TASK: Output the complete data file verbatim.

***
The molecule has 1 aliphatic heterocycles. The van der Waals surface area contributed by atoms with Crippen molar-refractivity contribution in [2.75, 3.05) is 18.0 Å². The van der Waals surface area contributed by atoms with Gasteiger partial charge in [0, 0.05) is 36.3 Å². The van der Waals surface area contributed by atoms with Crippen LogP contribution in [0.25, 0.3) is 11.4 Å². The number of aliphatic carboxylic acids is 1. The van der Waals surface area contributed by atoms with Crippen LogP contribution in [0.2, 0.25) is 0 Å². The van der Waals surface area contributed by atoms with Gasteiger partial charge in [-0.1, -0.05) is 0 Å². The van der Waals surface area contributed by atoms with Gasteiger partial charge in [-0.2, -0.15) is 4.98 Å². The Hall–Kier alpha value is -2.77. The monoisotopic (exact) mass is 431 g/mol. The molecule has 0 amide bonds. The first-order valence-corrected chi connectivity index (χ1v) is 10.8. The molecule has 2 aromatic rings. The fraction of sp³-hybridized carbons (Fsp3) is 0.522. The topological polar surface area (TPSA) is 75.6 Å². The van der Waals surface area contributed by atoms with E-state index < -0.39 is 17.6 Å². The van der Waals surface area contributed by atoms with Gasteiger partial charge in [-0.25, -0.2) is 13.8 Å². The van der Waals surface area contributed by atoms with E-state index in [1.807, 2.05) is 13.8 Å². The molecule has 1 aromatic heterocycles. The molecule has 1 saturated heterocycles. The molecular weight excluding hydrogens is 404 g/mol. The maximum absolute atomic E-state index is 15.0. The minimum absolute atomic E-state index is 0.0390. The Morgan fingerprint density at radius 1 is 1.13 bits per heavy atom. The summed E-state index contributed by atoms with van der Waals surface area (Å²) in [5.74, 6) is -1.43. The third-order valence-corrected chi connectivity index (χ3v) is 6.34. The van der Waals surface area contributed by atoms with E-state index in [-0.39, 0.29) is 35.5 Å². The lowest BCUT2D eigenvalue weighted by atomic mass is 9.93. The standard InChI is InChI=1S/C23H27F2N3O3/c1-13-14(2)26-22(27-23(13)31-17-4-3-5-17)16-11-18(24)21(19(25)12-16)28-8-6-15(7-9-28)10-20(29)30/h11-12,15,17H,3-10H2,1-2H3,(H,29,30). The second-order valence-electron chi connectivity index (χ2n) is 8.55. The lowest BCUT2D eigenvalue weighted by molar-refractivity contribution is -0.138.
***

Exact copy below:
The molecule has 1 aliphatic heterocycles. The van der Waals surface area contributed by atoms with Crippen molar-refractivity contribution in [2.75, 3.05) is 18.0 Å². The van der Waals surface area contributed by atoms with Gasteiger partial charge in [0, 0.05) is 36.3 Å². The van der Waals surface area contributed by atoms with Crippen LogP contribution in [0.25, 0.3) is 11.4 Å². The number of aliphatic carboxylic acids is 1. The van der Waals surface area contributed by atoms with Crippen LogP contribution in [0.2, 0.25) is 0 Å². The van der Waals surface area contributed by atoms with Gasteiger partial charge in [-0.1, -0.05) is 0 Å². The van der Waals surface area contributed by atoms with Gasteiger partial charge in [-0.2, -0.15) is 4.98 Å². The Hall–Kier alpha value is -2.77. The monoisotopic (exact) mass is 431 g/mol. The molecule has 0 amide bonds. The first-order valence-corrected chi connectivity index (χ1v) is 10.8. The molecule has 2 aromatic rings. The fraction of sp³-hybridized carbons (Fsp3) is 0.522. The topological polar surface area (TPSA) is 75.6 Å². The van der Waals surface area contributed by atoms with E-state index < -0.39 is 17.6 Å². The van der Waals surface area contributed by atoms with Gasteiger partial charge in [-0.25, -0.2) is 13.8 Å². The van der Waals surface area contributed by atoms with E-state index in [1.807, 2.05) is 13.8 Å². The molecule has 1 aromatic heterocycles. The molecule has 1 saturated heterocycles. The molecular weight excluding hydrogens is 404 g/mol. The maximum absolute atomic E-state index is 15.0. The minimum absolute atomic E-state index is 0.0390. The Morgan fingerprint density at radius 1 is 1.13 bits per heavy atom. The summed E-state index contributed by atoms with van der Waals surface area (Å²) in [5.74, 6) is -1.43. The third-order valence-corrected chi connectivity index (χ3v) is 6.34. The van der Waals surface area contributed by atoms with E-state index in [-0.39, 0.29) is 35.5 Å². The lowest BCUT2D eigenvalue weighted by atomic mass is 9.93. The standard InChI is InChI=1S/C23H27F2N3O3/c1-13-14(2)26-22(27-23(13)31-17-4-3-5-17)16-11-18(24)21(19(25)12-16)28-8-6-15(7-9-28)10-20(29)30/h11-12,15,17H,3-10H2,1-2H3,(H,29,30). The second-order valence-electron chi connectivity index (χ2n) is 8.55. The lowest BCUT2D eigenvalue weighted by molar-refractivity contribution is -0.138.